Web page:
Husted confident Legislature will restore internet grant money

YOUNGSTOWN — Lt. Gov. Jon Husted said he’s confident the Ohio Senate, which eliminated Gov. Mike DeWine’s proposal to provide $250 million in grants for broadband internet, will restore all of it when a state budget is approved by next week.

When asked why he was so sure the Senate, which had no money for broadband expansion, would fully fund DeWine’s request, Husted said: “Because there’s been a lot of voices from around the state who’ve called and talked to their senators and helped to educate them on why it’s so important.”

He added: “I think the Legislature is very receptive to these changes. Gov. DeWine and I have expressed those concerns so I think there’s a growing level of understanding of the need and ultimately, the Legislature will, I hope, believe, that they’ll restore the funding.”

Husted was in Youngstown on Wednesday to talk to local business officials about broadband at the Eastgate Regional Council of Governments office, and then toured M7 Technologies.

The House version of the budget cut DeWine’s proposal to $190 million.

Husted said he expects the House and Senate, which are both controlled by his fellow Republicans, to change its position and fund broadband at $250 million.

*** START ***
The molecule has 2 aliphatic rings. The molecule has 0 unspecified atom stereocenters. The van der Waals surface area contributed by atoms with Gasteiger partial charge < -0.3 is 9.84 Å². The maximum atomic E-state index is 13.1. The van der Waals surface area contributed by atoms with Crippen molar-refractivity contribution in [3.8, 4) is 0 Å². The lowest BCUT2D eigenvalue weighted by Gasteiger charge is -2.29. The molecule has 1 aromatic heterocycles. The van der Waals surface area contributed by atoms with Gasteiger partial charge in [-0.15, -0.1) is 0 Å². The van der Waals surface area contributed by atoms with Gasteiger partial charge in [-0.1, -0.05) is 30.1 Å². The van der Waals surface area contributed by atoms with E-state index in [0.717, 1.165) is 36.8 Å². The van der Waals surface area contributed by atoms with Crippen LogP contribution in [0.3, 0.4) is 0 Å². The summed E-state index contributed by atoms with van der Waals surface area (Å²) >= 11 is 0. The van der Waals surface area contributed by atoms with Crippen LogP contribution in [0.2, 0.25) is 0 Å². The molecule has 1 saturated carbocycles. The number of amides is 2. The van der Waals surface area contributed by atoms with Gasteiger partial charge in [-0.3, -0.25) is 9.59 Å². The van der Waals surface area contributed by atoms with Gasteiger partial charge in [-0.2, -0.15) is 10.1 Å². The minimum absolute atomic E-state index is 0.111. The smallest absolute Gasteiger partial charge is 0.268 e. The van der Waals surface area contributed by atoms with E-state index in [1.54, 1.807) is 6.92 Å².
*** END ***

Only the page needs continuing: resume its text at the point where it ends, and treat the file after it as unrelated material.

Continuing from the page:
The two legislative bodies have to reconcile differences in the budget by June 30.

Asked how devastating would it be to the state to not have the broadband funding, Husted said: “It would make Ohio a backwards-looking state if we don’t get this done. Failure is not an option on this one. We’re going to stay the course until we get this done.”

DeWine signed into law a bill in May that will provide $20 million to improve broadband internet access to unserved or underserved areas of the state. The law targets households where it remains cost-prohibitive to extend service. It focuses funding on 37 “distressed counties,” including Mahoning, Trumbull and Columbiana.

But DeWine and Husted say much more is needed.

“Many people can’t participate in normal modern life without the internet, access to high-speed internet, and I see hundreds of thousands of people in entire communities left out of the modern economy,” Husted said.

There are about 1 million Ohioans living in 300,000 households with no high-speed internet options, according to the DeWine administration.


At Wednesday’s meeting at Eastgate, Jim Kinnick, the agency’s executive director, discussed a proposal to install a high-speed fiber line along the nearly 100 miles of state Route 11 through Mahoning, Trumbull, Columbiana and Ashtabula counties. The cost is $15 million. It’s reduced to $12 million if Columbiana isn’t included.

The project would serve more than 620,000 people and provide broadband internet access to the underserved throughout Appalachia in the four counties, Kinnick said.

There are sections of the four counties — including parts of northern Trumbull and southern Mahoning — with no broadband coverage and there are several areas with slow coverage, he said.

A feasibility study showed that among communities in Ohio with populations of more than 5,000, Youngstown had the second-worst broadband accessibility largely because of cost — with Warren being fifth and Niles at 32nd.


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